will be stored in q. All memory of the arguments must be allocated outside the call to the solver.

The *ELPA 1stage* solver, does not need or accept any other parameters than in the above

specification.

#### Using *ELPA 2stage* ####

The *ELPA 2stage* solver can be used in the same manner, as the *ELPA 1stage* solver.

However, the 2 stage solver, can be used with different compute kernels, which offers

more possibilities for configuration.

It is recommended to first call the utility program

elpa2_print_kernels

which will tell all the compute kernels that can be used with *ELPA 2stage*". It will

also give information, whether a kernel can be set via environment variables.

##### Using the default kernels #####

If no kernel is set either via an environment variable or the *ELPA 2stage API* then

the default kernels will be set.

To be more precise a basic call sequence for Fortran and C looks as follows:

Fortran synopsis

```Fortran

use elpa

class(elpa_t), pointer :: elpa

integer :: success

##### Setting the *ELPA 2stage* compute kernels #####

if (elpa_init(20171201) /= ELPA_OK) then ! put here the API version that you are using

print *, "ELPA API version not supported"

stop

endif

elpa => elpa_allocate()

! set parameters decribing the matrix and it's MPI distribution

call elpa%set("na", na, success) ! size of the na x na matrix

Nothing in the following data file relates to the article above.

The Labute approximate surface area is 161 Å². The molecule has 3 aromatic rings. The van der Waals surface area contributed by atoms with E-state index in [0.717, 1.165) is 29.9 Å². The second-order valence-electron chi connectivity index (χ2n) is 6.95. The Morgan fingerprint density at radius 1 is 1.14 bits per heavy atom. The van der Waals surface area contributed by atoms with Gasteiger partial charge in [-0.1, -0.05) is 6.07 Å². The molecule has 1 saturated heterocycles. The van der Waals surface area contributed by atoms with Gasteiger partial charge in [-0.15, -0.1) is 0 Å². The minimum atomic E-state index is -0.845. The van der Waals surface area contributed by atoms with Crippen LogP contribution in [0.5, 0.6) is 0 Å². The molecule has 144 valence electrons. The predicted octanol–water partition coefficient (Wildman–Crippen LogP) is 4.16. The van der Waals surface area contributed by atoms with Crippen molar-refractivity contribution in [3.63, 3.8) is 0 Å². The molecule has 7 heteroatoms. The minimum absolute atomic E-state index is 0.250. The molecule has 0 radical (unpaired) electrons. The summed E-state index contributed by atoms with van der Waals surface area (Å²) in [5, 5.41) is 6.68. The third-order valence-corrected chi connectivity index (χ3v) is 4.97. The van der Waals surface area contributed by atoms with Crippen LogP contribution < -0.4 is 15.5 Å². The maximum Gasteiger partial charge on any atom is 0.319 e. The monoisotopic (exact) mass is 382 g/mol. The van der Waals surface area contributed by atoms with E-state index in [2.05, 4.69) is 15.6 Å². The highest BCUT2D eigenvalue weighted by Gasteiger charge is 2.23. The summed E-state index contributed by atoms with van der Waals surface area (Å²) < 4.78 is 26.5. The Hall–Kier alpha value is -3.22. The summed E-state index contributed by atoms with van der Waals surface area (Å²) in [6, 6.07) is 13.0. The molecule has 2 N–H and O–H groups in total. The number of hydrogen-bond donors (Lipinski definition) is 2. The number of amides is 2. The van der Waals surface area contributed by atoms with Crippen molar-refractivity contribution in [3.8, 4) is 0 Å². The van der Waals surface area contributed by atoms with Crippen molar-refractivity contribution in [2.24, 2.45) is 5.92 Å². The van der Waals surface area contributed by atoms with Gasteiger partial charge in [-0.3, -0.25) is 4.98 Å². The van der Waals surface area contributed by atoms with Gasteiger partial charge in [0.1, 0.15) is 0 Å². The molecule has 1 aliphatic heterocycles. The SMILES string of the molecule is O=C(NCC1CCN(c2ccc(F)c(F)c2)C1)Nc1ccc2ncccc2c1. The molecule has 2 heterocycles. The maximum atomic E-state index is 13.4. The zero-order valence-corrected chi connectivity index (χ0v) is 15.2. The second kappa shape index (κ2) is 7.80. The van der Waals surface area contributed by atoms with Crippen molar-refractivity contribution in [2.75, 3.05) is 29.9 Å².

call elpa%set("nev", nev, success) ! number of eigenvectors that should be computed ( 1<= nev <= na)

call elpa%set("local_nrows", na_rows, success) ! number of local rows of the distributed matrix on this MPI task

call elpa%set("local_ncols", na_cols, success) ! number of local columns of the distributed matrix on this MPI task

call elpa%set("nblk", nblk, success) ! size of the BLACS block cyclic distribution

call elpa%set("mpi_comm_parent", MPI_COMM_WORLD, success) ! the global MPI communicator

call elpa%set("process_row", my_prow, success) ! row coordinate of MPI process

call elpa%set("process_col", my_pcol, success) ! column coordinate of MPI process

##### Setting the *ELPA 2stage* compute kernels with environment variables#####

succes = elpa%setup()

If the *ELPA* installation allows setting their compute kernels with environment variables,

setting the variables "REAL_ELPA_KERNEL" and "COMPLEX_ELPA_KERNEL" will set the compute

kernels. The environment variable setting will take precedence over all other settings!

! if desired, set any number of tunable run-time options

! look at the list of possible options as detailed later in